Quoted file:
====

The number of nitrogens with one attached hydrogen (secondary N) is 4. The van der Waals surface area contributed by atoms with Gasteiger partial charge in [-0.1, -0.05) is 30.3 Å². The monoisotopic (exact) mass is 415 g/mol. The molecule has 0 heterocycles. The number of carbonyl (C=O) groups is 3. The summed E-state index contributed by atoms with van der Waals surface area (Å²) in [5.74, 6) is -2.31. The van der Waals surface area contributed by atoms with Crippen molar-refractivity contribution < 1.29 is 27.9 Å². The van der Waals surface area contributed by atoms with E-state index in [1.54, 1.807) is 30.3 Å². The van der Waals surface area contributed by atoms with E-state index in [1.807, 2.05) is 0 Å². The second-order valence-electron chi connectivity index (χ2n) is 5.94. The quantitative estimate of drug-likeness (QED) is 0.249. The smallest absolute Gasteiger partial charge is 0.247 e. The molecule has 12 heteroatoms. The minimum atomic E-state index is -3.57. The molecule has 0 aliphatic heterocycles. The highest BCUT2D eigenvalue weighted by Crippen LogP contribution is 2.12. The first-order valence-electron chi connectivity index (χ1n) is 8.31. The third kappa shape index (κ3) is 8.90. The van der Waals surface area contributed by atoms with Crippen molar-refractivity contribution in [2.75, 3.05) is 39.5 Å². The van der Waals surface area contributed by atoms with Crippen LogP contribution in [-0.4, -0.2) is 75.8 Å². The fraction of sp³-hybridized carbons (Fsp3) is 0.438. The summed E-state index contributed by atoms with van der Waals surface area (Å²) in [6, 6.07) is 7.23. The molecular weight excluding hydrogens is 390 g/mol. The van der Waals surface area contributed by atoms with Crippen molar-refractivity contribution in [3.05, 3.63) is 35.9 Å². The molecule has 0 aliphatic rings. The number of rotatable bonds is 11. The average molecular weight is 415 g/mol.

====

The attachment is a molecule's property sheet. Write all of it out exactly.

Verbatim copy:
The number of nitrogens with one attached hydrogen (secondary N) is 4. The van der Waals surface area contributed by atoms with Gasteiger partial charge in [-0.1, -0.05) is 30.3 Å². The monoisotopic (exact) mass is 415 g/mol. The molecule has 0 heterocycles. The number of carbonyl (C=O) groups is 3. The summed E-state index contributed by atoms with van der Waals surface area (Å²) in [5.74, 6) is -2.31. The van der Waals surface area contributed by atoms with Crippen molar-refractivity contribution < 1.29 is 27.9 Å². The van der Waals surface area contributed by atoms with E-state index in [1.54, 1.807) is 30.3 Å². The van der Waals surface area contributed by atoms with E-state index in [1.807, 2.05) is 0 Å². The second-order valence-electron chi connectivity index (χ2n) is 5.94. The quantitative estimate of drug-likeness (QED) is 0.249. The smallest absolute Gasteiger partial charge is 0.247 e. The molecule has 12 heteroatoms. The minimum atomic E-state index is -3.57. The molecule has 0 aliphatic heterocycles. The highest BCUT2D eigenvalue weighted by Crippen LogP contribution is 2.12. The first-order valence-electron chi connectivity index (χ1n) is 8.31. The third kappa shape index (κ3) is 8.90. The van der Waals surface area contributed by atoms with Crippen molar-refractivity contribution in [2.75, 3.05) is 39.5 Å². The van der Waals surface area contributed by atoms with Crippen LogP contribution in [-0.4, -0.2) is 75.8 Å². The fraction of sp³-hybridized carbons (Fsp3) is 0.438. The summed E-state index contributed by atoms with van der Waals surface area (Å²) in [6, 6.07) is 7.23. The molecular weight excluding hydrogens is 390 g/mol. The van der Waals surface area contributed by atoms with Crippen molar-refractivity contribution in [3.05, 3.63) is 35.9 Å². The molecule has 0 aliphatic rings. The number of rotatable bonds is 11. The average molecular weight is 415 g/mol.